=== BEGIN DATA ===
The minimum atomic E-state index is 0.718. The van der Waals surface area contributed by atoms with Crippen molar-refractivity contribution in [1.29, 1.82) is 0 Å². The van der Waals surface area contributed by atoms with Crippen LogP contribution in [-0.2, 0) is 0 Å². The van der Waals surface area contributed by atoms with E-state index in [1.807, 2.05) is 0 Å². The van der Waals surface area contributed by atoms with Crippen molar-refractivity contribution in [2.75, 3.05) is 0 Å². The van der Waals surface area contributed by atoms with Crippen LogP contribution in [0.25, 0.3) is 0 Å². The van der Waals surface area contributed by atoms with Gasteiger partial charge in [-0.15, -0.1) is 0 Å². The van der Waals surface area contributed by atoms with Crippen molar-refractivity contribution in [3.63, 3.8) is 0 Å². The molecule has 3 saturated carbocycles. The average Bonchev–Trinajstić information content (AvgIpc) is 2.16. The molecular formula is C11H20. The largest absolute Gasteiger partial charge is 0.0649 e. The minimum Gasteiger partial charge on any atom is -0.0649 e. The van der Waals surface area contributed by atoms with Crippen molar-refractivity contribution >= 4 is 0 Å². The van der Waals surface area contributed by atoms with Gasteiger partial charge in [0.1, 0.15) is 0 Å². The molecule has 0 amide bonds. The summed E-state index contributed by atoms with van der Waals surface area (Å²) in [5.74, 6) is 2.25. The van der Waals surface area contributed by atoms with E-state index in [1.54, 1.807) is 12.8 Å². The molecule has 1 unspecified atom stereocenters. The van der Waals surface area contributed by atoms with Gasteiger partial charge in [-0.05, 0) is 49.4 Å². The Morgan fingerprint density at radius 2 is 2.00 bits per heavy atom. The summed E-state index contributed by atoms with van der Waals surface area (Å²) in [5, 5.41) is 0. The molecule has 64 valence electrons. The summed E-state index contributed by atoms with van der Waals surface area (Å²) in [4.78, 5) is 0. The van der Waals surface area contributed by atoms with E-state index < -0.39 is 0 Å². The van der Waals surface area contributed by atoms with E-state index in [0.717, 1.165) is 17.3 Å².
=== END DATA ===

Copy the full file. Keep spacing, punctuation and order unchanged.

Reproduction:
The minimum atomic E-state index is 0.718. The van der Waals surface area contributed by atoms with Crippen molar-refractivity contribution in [1.29, 1.82) is 0 Å². The van der Waals surface area contributed by atoms with Crippen LogP contribution in [-0.2, 0) is 0 Å². The van der Waals surface area contributed by atoms with E-state index in [1.807, 2.05) is 0 Å². The van der Waals surface area contributed by atoms with Crippen molar-refractivity contribution in [2.75, 3.05) is 0 Å². The van der Waals surface area contributed by atoms with Crippen LogP contribution in [0.25, 0.3) is 0 Å². The van der Waals surface area contributed by atoms with Gasteiger partial charge in [-0.15, -0.1) is 0 Å². The van der Waals surface area contributed by atoms with Crippen molar-refractivity contribution in [3.63, 3.8) is 0 Å². The molecule has 3 saturated carbocycles. The average Bonchev–Trinajstić information content (AvgIpc) is 2.16. The molecular formula is C11H20. The largest absolute Gasteiger partial charge is 0.0649 e. The minimum Gasteiger partial charge on any atom is -0.0649 e. The van der Waals surface area contributed by atoms with Crippen molar-refractivity contribution >= 4 is 0 Å². The van der Waals surface area contributed by atoms with Gasteiger partial charge in [0.1, 0.15) is 0 Å². The molecule has 0 amide bonds. The summed E-state index contributed by atoms with van der Waals surface area (Å²) in [5.74, 6) is 2.25. The van der Waals surface area contributed by atoms with E-state index in [1.54, 1.807) is 12.8 Å². The molecule has 1 unspecified atom stereocenters. The van der Waals surface area contributed by atoms with Gasteiger partial charge in [-0.05, 0) is 49.4 Å². The Morgan fingerprint density at radius 2 is 2.00 bits per heavy atom. The summed E-state index contributed by atoms with van der Waals surface area (Å²) in [5, 5.41) is 0. The molecule has 64 valence electrons. The summed E-state index contributed by atoms with van der Waals surface area (Å²) in [4.78, 5) is 0. The van der Waals surface area contributed by atoms with E-state index < -0.39 is 0 Å². The van der Waals surface area contributed by atoms with E-state index in [0.717, 1.165) is 17.3 Å².